For my Barcelona friends, the hill reminded me a lot of Montjüic. There were beautiful sweeping views of the whole city, beautiful flowers and loads of people. I took the funicular up and walked around the top of the hill. At the very top, there is a 22 meter statue of the virgin –some tell me this is largest statue of the virgin in the world. I can see her from my Apartment when she is lit up at night. The virgin sits on a small chapel that was prayed in and blessed by Pope John Paul II in 1987. I’m not very religious, but I did enjoy walking around the religious site. It was beautifully decorated with flowers, and there were several places for people to pray. The hill is the largest park in Santiago.
^^ This is Juan Pablo
On a personal note, I have been realizing the hardest part about moving abroad solo is the “solo” part. I have found this journey to be very different from my study abroad experience –all of my study abroad friends were in the same boat as me. Here, I’m the only rowing the boat. Sure, I have a few friends. But they had their own friends before me. I’ve been in a rut the past couple of days and been feeling lonely. As the dust is settling, I’m starting to feel more alone than I anticipated. I want to go and do so many things, but I rarely have anyone to do them with. I suppose as time passes, maybe I will find more friends to accompany me. Luckily, I do enjoy being alone more than the average person –however sometimes its nice to be around others. –Just wanted to fill in my readers on the not-so-glamorous aspects of moving abroad.
During the vaccines, between hysteric breaths a student told me she wanted “to think of pretty things” –so we talked about pearls and dogs.
Another student dramatically told me there were pots of blood inside the room –not true.
I tried to tell a student to “shhh” and “sit” at the same time . . .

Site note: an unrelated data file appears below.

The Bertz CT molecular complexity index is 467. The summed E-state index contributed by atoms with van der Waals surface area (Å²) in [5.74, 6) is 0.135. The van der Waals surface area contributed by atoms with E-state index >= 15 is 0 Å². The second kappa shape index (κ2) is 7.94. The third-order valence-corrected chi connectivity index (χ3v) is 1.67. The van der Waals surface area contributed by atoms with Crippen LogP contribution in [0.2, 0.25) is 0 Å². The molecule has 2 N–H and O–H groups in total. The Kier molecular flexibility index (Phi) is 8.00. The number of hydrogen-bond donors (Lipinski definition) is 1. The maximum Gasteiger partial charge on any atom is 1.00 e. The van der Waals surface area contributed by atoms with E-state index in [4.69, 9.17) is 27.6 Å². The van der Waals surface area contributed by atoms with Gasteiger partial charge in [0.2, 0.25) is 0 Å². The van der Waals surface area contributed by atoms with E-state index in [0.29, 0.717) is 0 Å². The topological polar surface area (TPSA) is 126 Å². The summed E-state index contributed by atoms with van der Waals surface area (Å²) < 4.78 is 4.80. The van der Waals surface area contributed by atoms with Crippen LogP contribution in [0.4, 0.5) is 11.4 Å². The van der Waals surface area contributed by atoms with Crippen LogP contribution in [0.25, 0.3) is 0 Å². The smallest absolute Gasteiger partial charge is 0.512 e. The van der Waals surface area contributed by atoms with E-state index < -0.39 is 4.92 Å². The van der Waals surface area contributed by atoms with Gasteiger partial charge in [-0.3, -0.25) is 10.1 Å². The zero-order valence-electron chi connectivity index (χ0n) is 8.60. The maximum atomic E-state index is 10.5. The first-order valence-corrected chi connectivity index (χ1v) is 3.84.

A friend told me there was a mess outside the church on Sunday –she meant Mass
Walking down the street during a frigid 45° night, a friend said “Look at Connecticut up there, this is like 4th of July weather for her"
American music is played all over the world -including Santiago. Since many don't understand the english lyrics, places like the grocery store don't feel the need to bleep out words. Yesterday, I heard the F-bomb a few times over the speaker while in the yogurt aisle.
^^ I found the Friend's White Dog in a store window -I must have it!!!
^^How awesome is this crocidile my student made?!
^^ The beautiful polluted river -pollution is a big problem here, can't ya tell?
^^Mote Huesillo -a typical non-alcoholic Chilean drink -not a big fan, but I had to try it. It's made with peaches, wheat, sugar, water and cinnamon. Like most typical drinks here, it was way too sweet for me.
^^My kind of night out!
^^El Cerro San Cristobal from my apartment -The Virgin is at the top
Birthday shoutouts are in order for my Dad, my sister Karen and my boss Tracy from back home!! Happy birthday y'all!! I love you!!
Also, shoutout to my mom for making her way to India for the THIRD time to help take care of the sick NICU babies, you're my hero!